Scientists find breast cancer tumour growth molecule

Women with an especially deadly form of breast cancer have been given new hope by the discovery of a molecule that helps their tumours grow and spread.

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Antibody reduced tumour size in the mice by 94.8%

In experiments on mice with the same type of HER2 positive breast cancer, scientists used an antibody drug to block activity of alpha v beta 6.

We found that simultaneously targeting alpha v beta 6 and HER2 in mice with tumours grown from human breast cancer cells greatly improved the effectiveness of Herceptin - even eliminating tumours that did not respond to Herceptin alone, which could have the potential to improve treatments for patients with these highly aggressive cancers.

– Researcher Dr Kate Moore, from Queen Mary University of London's Barts Cancer Institute

Combining the antibody with the drug Herceptin, which targets the cancer-driving HER2 protein, completely eradicated the animals' tumours after six weeks of treatment. Using the antibody on its own reduced the size of tumours in the mice by 94.8%.

In comparison, treatment with Herceptin alone led to a 77.8% reduction.

Up to 70% of women with HER2-positive breast cancer either do not respond to Herceptin or develop resistance to the drug, leaving up to 7,000 women a year in the UK with limited treatment options.

Scientists find breast cancer tumour growth molecule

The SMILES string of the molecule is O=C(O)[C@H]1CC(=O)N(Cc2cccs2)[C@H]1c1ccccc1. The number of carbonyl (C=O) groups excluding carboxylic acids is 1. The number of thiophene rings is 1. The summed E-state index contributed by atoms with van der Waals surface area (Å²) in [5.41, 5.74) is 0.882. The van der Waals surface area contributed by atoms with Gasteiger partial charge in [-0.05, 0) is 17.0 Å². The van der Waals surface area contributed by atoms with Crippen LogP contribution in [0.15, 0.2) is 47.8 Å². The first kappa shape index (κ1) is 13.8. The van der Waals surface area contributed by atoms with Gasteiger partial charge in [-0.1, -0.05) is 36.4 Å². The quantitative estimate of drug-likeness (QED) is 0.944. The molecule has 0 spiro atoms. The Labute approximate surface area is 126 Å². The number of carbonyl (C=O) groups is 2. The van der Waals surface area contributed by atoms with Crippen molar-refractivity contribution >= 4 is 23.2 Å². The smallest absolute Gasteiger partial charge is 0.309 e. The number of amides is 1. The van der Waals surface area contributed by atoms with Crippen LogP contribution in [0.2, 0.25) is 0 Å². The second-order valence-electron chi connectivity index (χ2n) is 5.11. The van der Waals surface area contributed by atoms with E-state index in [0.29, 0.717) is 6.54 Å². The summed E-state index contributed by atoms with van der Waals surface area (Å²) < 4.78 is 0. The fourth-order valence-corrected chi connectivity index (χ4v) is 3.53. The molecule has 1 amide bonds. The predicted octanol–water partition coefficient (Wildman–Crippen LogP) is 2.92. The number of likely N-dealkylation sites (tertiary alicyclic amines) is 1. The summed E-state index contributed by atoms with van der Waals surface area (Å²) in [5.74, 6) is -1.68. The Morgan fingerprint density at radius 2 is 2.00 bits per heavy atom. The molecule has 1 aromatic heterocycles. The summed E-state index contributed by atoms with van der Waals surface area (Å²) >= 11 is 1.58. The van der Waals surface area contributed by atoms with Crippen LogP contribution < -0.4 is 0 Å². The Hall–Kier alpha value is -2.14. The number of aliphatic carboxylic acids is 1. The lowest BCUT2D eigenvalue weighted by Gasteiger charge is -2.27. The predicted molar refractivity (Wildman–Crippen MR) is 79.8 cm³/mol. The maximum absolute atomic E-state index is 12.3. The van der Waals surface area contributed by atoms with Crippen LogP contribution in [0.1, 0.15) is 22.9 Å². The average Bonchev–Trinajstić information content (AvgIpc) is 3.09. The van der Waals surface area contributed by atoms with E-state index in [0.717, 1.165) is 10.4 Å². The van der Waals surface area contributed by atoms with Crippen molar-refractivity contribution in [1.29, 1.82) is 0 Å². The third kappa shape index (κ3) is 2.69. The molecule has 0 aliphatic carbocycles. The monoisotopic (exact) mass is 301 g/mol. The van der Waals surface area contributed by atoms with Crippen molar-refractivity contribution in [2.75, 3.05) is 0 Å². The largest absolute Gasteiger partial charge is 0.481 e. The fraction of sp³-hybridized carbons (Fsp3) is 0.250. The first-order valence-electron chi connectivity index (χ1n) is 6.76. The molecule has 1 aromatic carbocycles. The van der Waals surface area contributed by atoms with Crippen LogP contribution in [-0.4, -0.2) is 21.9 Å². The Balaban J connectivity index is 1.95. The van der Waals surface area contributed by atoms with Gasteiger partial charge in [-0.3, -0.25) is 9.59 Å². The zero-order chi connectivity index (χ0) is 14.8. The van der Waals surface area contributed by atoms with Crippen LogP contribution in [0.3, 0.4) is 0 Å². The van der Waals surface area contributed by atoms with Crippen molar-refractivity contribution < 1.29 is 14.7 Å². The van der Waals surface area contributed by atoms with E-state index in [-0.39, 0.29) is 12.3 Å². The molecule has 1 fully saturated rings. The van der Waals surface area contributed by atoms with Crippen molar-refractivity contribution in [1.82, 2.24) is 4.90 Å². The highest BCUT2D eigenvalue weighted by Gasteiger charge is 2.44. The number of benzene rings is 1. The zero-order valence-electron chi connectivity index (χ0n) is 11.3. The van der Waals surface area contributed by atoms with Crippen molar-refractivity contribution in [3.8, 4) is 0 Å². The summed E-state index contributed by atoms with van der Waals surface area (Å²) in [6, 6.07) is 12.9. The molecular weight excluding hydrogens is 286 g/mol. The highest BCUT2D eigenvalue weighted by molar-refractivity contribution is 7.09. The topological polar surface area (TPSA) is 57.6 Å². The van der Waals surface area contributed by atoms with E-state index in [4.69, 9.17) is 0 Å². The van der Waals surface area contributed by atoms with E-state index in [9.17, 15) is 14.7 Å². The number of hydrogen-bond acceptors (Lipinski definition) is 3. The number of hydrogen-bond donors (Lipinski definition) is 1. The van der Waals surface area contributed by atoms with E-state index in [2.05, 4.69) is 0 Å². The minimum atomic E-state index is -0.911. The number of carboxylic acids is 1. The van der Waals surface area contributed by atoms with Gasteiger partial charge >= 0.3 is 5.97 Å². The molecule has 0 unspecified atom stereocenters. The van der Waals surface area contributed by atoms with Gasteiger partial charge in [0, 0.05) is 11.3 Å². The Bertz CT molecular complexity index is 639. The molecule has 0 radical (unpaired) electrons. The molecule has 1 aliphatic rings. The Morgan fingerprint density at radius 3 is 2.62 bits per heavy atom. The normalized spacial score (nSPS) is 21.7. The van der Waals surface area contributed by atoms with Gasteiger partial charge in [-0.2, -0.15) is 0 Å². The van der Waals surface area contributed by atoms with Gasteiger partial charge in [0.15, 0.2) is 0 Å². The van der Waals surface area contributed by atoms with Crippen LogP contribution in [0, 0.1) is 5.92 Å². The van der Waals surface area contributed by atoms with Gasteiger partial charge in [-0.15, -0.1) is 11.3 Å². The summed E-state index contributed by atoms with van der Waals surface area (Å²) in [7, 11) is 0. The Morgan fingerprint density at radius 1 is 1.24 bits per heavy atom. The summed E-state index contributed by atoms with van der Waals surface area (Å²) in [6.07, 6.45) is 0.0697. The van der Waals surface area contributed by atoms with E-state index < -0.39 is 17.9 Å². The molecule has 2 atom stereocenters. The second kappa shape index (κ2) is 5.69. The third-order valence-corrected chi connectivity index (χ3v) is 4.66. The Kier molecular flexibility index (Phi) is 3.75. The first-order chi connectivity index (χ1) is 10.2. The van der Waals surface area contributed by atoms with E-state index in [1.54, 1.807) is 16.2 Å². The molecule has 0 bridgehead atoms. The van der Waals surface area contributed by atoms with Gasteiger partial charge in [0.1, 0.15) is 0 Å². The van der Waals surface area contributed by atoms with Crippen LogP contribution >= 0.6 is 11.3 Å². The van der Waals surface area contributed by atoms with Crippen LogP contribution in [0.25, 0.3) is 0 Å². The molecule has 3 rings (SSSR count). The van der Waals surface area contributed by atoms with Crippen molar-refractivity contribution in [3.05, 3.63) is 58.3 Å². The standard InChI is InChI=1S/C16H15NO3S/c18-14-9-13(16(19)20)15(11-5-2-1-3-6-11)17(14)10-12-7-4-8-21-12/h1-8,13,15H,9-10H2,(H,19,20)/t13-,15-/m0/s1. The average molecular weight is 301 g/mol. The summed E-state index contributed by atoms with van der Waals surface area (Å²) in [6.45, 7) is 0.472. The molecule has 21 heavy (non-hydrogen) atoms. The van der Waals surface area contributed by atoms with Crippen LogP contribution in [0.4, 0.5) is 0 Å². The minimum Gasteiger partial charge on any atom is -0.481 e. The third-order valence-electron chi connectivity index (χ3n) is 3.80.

Scientists found a molecule that helps tumours in an especially deadly form of breast cancer have grow and spread. The molecule, known as alpha v beta 6, could be used both to identify at-risk patients and develop new treatments, say scientists.

Scientists found a molecule that helps tumours in an especially deadly form of breast cancer have grow and spread. Credit: PA

A study found high levels of alpha v beta 6 in 40% of tumours in women with HER2 positive breast cancer, a form of the disease that does not respond to conventional hormone therapy. These patients were twice as likely to die within five years of diagnosis as those with low levels of the molecule.

In experiments on mice with the same type of breast cancer, scientists used an antibody drug to block activity of alpha v beta 6. Combining the antibody with the drug Herceptin, which targets the cancer-driving HER2 protein, completely eradicated the animals' tumours after six weeks of treatment.

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